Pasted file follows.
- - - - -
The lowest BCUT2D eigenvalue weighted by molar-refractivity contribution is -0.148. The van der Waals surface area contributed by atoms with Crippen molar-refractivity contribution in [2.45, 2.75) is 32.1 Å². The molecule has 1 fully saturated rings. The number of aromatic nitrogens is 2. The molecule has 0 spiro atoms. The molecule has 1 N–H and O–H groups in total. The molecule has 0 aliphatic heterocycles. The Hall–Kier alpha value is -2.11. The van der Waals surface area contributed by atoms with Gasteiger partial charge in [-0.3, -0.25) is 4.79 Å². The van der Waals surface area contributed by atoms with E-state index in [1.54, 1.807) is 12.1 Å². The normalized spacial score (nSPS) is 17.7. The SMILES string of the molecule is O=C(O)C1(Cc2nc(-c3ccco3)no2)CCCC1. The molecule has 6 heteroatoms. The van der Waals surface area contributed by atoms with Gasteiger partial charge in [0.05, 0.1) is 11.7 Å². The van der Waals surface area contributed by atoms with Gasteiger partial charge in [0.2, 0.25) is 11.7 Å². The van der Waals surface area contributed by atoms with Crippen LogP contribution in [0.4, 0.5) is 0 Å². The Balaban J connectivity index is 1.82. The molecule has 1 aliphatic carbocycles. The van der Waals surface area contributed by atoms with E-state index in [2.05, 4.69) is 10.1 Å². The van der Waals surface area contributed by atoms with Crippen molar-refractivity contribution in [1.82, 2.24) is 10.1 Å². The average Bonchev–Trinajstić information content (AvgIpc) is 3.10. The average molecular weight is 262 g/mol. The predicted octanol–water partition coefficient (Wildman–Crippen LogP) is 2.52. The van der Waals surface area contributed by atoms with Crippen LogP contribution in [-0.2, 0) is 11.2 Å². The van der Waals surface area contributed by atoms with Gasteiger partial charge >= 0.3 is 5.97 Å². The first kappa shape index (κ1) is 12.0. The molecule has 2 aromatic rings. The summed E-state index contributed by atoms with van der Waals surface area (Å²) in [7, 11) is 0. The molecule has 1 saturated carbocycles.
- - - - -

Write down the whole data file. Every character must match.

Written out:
The lowest BCUT2D eigenvalue weighted by molar-refractivity contribution is -0.148. The van der Waals surface area contributed by atoms with Crippen molar-refractivity contribution in [2.45, 2.75) is 32.1 Å². The molecule has 1 fully saturated rings. The number of aromatic nitrogens is 2. The molecule has 0 spiro atoms. The molecule has 1 N–H and O–H groups in total. The molecule has 0 aliphatic heterocycles. The Hall–Kier alpha value is -2.11. The van der Waals surface area contributed by atoms with Gasteiger partial charge in [-0.3, -0.25) is 4.79 Å². The van der Waals surface area contributed by atoms with E-state index in [1.54, 1.807) is 12.1 Å². The normalized spacial score (nSPS) is 17.7. The SMILES string of the molecule is O=C(O)C1(Cc2nc(-c3ccco3)no2)CCCC1. The molecule has 6 heteroatoms. The van der Waals surface area contributed by atoms with Gasteiger partial charge in [0.05, 0.1) is 11.7 Å². The van der Waals surface area contributed by atoms with Gasteiger partial charge in [0.2, 0.25) is 11.7 Å². The van der Waals surface area contributed by atoms with Crippen LogP contribution in [0.4, 0.5) is 0 Å². The Balaban J connectivity index is 1.82. The molecule has 1 aliphatic carbocycles. The van der Waals surface area contributed by atoms with E-state index in [2.05, 4.69) is 10.1 Å². The van der Waals surface area contributed by atoms with Crippen molar-refractivity contribution in [1.82, 2.24) is 10.1 Å². The average Bonchev–Trinajstić information content (AvgIpc) is 3.10. The average molecular weight is 262 g/mol. The predicted octanol–water partition coefficient (Wildman–Crippen LogP) is 2.52. The van der Waals surface area contributed by atoms with Crippen LogP contribution in [-0.2, 0) is 11.2 Å². The van der Waals surface area contributed by atoms with Gasteiger partial charge >= 0.3 is 5.97 Å². The first kappa shape index (κ1) is 12.0. The molecule has 2 aromatic rings. The summed E-state index contributed by atoms with van der Waals surface area (Å²) in [7, 11) is 0. The molecule has 1 saturated carbocycles.